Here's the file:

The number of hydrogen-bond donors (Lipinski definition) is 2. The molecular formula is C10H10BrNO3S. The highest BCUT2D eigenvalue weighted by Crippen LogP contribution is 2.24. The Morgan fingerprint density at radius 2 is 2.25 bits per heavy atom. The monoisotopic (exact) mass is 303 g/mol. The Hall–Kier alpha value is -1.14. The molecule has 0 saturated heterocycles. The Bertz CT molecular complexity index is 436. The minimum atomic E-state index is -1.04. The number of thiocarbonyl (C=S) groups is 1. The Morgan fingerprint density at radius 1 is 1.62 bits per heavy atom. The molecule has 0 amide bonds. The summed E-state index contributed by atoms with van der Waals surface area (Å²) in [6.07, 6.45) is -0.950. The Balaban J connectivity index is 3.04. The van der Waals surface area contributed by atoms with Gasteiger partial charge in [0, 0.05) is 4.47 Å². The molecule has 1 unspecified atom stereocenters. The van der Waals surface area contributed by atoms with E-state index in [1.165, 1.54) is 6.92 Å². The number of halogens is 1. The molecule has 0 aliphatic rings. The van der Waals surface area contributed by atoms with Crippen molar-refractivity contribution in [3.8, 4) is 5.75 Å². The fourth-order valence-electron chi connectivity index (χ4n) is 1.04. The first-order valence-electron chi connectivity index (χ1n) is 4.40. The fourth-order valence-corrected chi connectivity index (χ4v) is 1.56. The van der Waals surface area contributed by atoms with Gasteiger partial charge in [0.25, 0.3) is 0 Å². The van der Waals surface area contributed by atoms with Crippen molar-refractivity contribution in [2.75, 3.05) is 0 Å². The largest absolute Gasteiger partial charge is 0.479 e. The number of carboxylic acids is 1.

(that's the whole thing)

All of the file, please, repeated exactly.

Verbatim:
The number of hydrogen-bond donors (Lipinski definition) is 2. The molecular formula is C10H10BrNO3S. The highest BCUT2D eigenvalue weighted by Crippen LogP contribution is 2.24. The Morgan fingerprint density at radius 2 is 2.25 bits per heavy atom. The monoisotopic (exact) mass is 303 g/mol. The Hall–Kier alpha value is -1.14. The molecule has 0 saturated heterocycles. The Bertz CT molecular complexity index is 436. The minimum atomic E-state index is -1.04. The number of thiocarbonyl (C=S) groups is 1. The Morgan fingerprint density at radius 1 is 1.62 bits per heavy atom. The molecule has 0 amide bonds. The summed E-state index contributed by atoms with van der Waals surface area (Å²) in [6.07, 6.45) is -0.950. The Balaban J connectivity index is 3.04. The van der Waals surface area contributed by atoms with Gasteiger partial charge in [0, 0.05) is 4.47 Å². The molecule has 1 unspecified atom stereocenters. The van der Waals surface area contributed by atoms with E-state index in [1.165, 1.54) is 6.92 Å². The number of halogens is 1. The molecule has 0 aliphatic rings. The van der Waals surface area contributed by atoms with Crippen molar-refractivity contribution in [3.8, 4) is 5.75 Å². The fourth-order valence-electron chi connectivity index (χ4n) is 1.04. The first-order valence-electron chi connectivity index (χ1n) is 4.40. The fourth-order valence-corrected chi connectivity index (χ4v) is 1.56. The van der Waals surface area contributed by atoms with Gasteiger partial charge in [0.25, 0.3) is 0 Å². The van der Waals surface area contributed by atoms with Crippen molar-refractivity contribution in [2.75, 3.05) is 0 Å². The largest absolute Gasteiger partial charge is 0.479 e. The number of carboxylic acids is 1.